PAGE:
Amazon Prime Kindle book lending library - All you need to know
Users can start borrowing books from Amazon right now, but how does it work?
By Ian Paul | PC World | Published: 15:30, 05 November 2011
Amazon Prime subscribers can now read more than 5,000 Kindle e-book titles for free thanks to a new service called Kindle Owners' Lending Library, but only if you own a Kindle device. The new Prime feature lets you borrow one book per month and read it on your Kindle device for as long as you want with no specific due date when your access to the book expires. Amazon lending library books cannot be read using Amazon's smartphone apps.
The new library adds even more value to Prime, the online retailer's membership program that offers free and reduced shipping rates on all your Amazon orders for one year. The £49 per year program ($79 in the US) not only gives you free shipping and a free library of books, but also access to a free video streaming service with a catalog of more than 10,000 movies and television episodes.
Rumours of Amazon's book borrowing feature surfaced in September, billed by The Wall Street Journal as a Netflix-like service for digital books. At the time, publishers were reportedly hesitant to sign on to Amazon's plan, worrying the effort could devalue books in the eyes of consumers.
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Amazon said it paid a fixed fee to publishers for most of the titles in its new library. For some of the books, however, Amazon will purchase the title from the publisher at wholesale rates whenever a Prime member borrows the book. The idea is to offer publishers a "no-risk trial" to show the new lending library will actually help them.
"We expect three immediate results [from the Kindle Owners' Lending Library]," said Russ Grandinetti, Amazon's vice president of Kindle content. "Kindle owners will read even more, publisher revenues will grow, and authors will see larger royalty checks."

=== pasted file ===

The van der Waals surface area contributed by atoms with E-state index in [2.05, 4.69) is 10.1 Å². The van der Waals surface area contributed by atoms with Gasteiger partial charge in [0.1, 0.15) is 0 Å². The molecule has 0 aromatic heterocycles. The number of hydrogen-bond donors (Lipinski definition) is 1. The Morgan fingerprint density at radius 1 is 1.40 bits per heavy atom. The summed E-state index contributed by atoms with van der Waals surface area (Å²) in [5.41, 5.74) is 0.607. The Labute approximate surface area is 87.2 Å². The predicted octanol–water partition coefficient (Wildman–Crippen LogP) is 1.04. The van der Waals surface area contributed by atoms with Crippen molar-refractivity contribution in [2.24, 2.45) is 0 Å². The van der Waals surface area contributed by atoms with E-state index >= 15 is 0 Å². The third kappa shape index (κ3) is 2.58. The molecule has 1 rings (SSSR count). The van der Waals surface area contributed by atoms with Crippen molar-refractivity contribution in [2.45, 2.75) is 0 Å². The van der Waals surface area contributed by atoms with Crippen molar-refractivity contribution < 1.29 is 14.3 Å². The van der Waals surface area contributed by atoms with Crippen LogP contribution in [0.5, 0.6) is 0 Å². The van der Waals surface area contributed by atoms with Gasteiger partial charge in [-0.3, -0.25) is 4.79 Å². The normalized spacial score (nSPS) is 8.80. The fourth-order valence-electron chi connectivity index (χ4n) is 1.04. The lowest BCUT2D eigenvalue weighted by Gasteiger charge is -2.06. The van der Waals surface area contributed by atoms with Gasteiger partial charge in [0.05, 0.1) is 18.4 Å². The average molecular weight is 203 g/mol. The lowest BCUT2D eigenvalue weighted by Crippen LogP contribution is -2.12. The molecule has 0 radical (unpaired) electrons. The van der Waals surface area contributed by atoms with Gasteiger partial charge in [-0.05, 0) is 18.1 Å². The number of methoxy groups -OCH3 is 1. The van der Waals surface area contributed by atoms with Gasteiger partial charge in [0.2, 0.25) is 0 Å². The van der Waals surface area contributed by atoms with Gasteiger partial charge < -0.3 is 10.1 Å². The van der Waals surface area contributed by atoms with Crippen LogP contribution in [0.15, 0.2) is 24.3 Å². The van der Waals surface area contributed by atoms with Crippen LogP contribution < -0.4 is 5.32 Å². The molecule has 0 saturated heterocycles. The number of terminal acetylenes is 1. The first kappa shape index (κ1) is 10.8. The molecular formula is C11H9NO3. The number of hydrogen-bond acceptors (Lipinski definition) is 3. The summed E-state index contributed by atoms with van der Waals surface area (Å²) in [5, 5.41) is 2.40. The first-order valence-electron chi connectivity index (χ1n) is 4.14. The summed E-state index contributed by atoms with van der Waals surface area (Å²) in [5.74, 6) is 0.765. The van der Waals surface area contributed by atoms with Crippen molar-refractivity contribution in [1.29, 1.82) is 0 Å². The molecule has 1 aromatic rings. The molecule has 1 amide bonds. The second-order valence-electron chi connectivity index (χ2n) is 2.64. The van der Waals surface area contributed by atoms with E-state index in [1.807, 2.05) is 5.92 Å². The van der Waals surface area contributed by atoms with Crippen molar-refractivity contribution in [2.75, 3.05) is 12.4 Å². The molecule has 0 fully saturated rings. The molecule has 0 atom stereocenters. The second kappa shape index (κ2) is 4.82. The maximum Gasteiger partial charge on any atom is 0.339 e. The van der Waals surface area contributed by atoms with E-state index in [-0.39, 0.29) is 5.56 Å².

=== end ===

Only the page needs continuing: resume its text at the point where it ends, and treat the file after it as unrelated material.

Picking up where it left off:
But if publishers already have cold feet, you have to wonder how long Amazon's new lending library will last.
Nevertheless, you can borrow books from Amazon right now, so here's what you need to know about borrowing books with your Kindle device.
On which devices can I read borrowed books?
Amazon will let you read the books on the Kindle, Kindle Touch, Kindle Keyboard and Kindle Fire. You can read the book on all physical Kindle devices connected to your Amazon account.
What about Kindle apps for smartphones and desktops?
The new lending library does not work with smartphone or PC apps such as Kindle for iOS or Kindle for PC.
How many books are being offered?
There are more than 5,000 titles available to borrow, including 100 books that are current and former New York Times bestsellers. Amazon did not explain how many current bestsellers are part of that 100.
What's the selection like?
Amazon isn't showing its complete lending library selection online, but says lending titles include popular titles such as “Moneyball: The Art of Winning an Unfair Game,” “The Big Short” and “Liars' Poker” by Michael Lewis, “The 7 Habits of Highly Effective People” by Stephen R. Covey, and “The Last Lecture” by Randy Pausch.
How many books can I borrow at once?
You can only borrow one book per calendar month and you can only have one book out at any given time. Amazon also said it isn't allowing "rollover" credits. So if you don't borrow a book in November you won't get to borrow two in December.
How do I borrow a book?
You can borrow books by navigating on your Kindle device to the Kindle Store and selecting the section titled "Kindle Owners' Lending Library." Books that are available to be borrowed will also appear when you are browsing the Kindle Store. Any book that has a Prime badge next to it can be borrowed.
How do I 'return' books?
Once your calendar month is up and you can borrow another book, you will be prompted to "return" the old book once you make a new borrowing selection. You can also return books online via your Manage Your Kindle page on Amazon's site.
Do highlights, notes and bookmarks work?
Yes. You can add notes, highlights and bookmarks to Kindle library books just like you can with regular Kindle books. The notes will also be saved to your account so that if you borrow the same book again or purchase your own copy, your original notes will be automatically synced to you Kindle.
What if I cancel my Prime membership?
You will lose access to any borrowed books on your Kindle if you cancel your Prime membership.
Amazon's new Kindle Owners' Lending Library follows an announcement in September that Kindle owners would be able to borrow e-books from 11,000 public and school libraries in the United States such as the New York and Boston Public Libraries.